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Vegetarian Christians

re: Vegetarian Christians

Postby Melodee » 03 Oct 2005, 19:56

From Athas:
Another question that just came to my mind concerning that: there is such a lot of unhealthy food out there (take-away food, chocolate etc.) - if we are supposed to take care of ourselves, shouldn't we stay away from all that stuff then? And wouldn't it be better to be a vegetarian then?


I think that in the New Testament we have some pretty good direction about not making food choice a test of faith -- consider Peter ;) Just as I don't judge people's Christianity on what car they drive or whether they drink or not, I think this has to be left to individual consciences.
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Re: re: Vegetarian Christians

Postby Summer » 03 Oct 2005, 22:51

hana wrote:p.s. no offense, summer, if you like tofu hotdogs ;)


I don't like them at all! Also, run away if anyone mentions tofu turkey. Eww!

There are Chinese restaurants that use tofu and gluten to make very delicious food that looks and tastes exactly like meat! It's amazing.
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re: Vegetarian Christians

Postby hana » 04 Oct 2005, 00:26

Stanley
vegetofu? tofumite?
if the children's sandwich had involved tofu, i daresay the response would not have been so negative.
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re: Vegetarian Christians

Postby Authur » 06 Oct 2005, 00:47

just read this thread, someone mentioned tofu turky. Reminds me of a gilmore girls episode, the korean family had made tofurky, tofu turky for their tanksgiving meal ;). just seemed related
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re: Vegetarian Christians

Postby Alan » 06 Oct 2005, 11:28

One of the things that really fills me with awe and wonder is that Jesus died for everyone - without any sub-clauses or codiciles or exclusion statements in the deal.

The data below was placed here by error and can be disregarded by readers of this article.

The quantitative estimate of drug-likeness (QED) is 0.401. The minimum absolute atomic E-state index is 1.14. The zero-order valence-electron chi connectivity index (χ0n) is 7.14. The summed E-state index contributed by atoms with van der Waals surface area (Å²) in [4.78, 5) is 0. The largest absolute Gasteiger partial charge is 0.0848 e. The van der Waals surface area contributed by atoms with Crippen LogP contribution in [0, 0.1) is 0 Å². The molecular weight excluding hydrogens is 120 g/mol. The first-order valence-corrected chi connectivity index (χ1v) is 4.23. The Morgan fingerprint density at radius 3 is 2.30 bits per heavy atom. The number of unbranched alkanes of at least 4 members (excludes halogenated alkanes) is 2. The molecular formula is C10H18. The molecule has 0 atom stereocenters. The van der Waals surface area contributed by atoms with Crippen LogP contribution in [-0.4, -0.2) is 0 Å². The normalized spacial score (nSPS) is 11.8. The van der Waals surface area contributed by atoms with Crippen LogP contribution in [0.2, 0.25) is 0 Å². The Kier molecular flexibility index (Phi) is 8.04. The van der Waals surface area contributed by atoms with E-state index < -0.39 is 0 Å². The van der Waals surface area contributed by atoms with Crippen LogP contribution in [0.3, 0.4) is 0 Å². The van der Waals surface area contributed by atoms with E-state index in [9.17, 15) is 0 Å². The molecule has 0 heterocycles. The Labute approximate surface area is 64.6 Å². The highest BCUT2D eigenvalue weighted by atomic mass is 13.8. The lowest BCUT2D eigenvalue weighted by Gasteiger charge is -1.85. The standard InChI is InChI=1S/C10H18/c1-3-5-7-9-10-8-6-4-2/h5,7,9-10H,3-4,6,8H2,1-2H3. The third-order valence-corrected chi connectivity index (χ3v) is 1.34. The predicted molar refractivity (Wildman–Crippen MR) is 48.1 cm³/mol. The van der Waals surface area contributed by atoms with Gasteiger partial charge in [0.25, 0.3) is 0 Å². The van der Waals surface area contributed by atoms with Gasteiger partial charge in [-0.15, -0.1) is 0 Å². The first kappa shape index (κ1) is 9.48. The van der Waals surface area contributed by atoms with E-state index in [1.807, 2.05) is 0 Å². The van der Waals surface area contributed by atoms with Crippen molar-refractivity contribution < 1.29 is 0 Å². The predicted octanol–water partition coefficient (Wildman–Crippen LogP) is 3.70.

Many of us turn from certain paths of behaviour when we take Christ into our herat but those are personal issues generated by the love of God over which we have almost no control. But when Jesus died for my sins He did not mention anything about me eating meat. If it didn't bother Him then I couldn't care less what other people think of my dietry habbits.

Sometimes I fear that some of us ( I do firmly include myself ) are trying to make a model of Christianity that is too restrictive. What foolish things we are. Fortunately God is smarter.
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Re: Vegetarian Christians

Postby ainulindale » 03 May 2009, 04:18

pedestrian73 wrote:My question is: Is it wrong for a Christian to be vegetarian since God has given us meat to eat or is it okay? The best scripture I can think of that I believe that we have that choice is Romans 14.

Any opinions or ideas? Thanks. :)


I don't feel it's wrong for a Christian to be vegetarian...but recently i was reading about the animal sacrifice in the old testament being a foreshadowing of the blood of Christ. So in that sense, I guess communion is a necessary dose of flesh and blood, and it is downright wrong not to take the meat of Christ :)

But concerning eating animals, i think there's a significant difference between a. intensive meat production as an industry and b. fishing, hunting, and small farms. Is the difference significant to God?
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Re: Vegetarian Christians

Postby Bluegoat » 03 May 2009, 11:44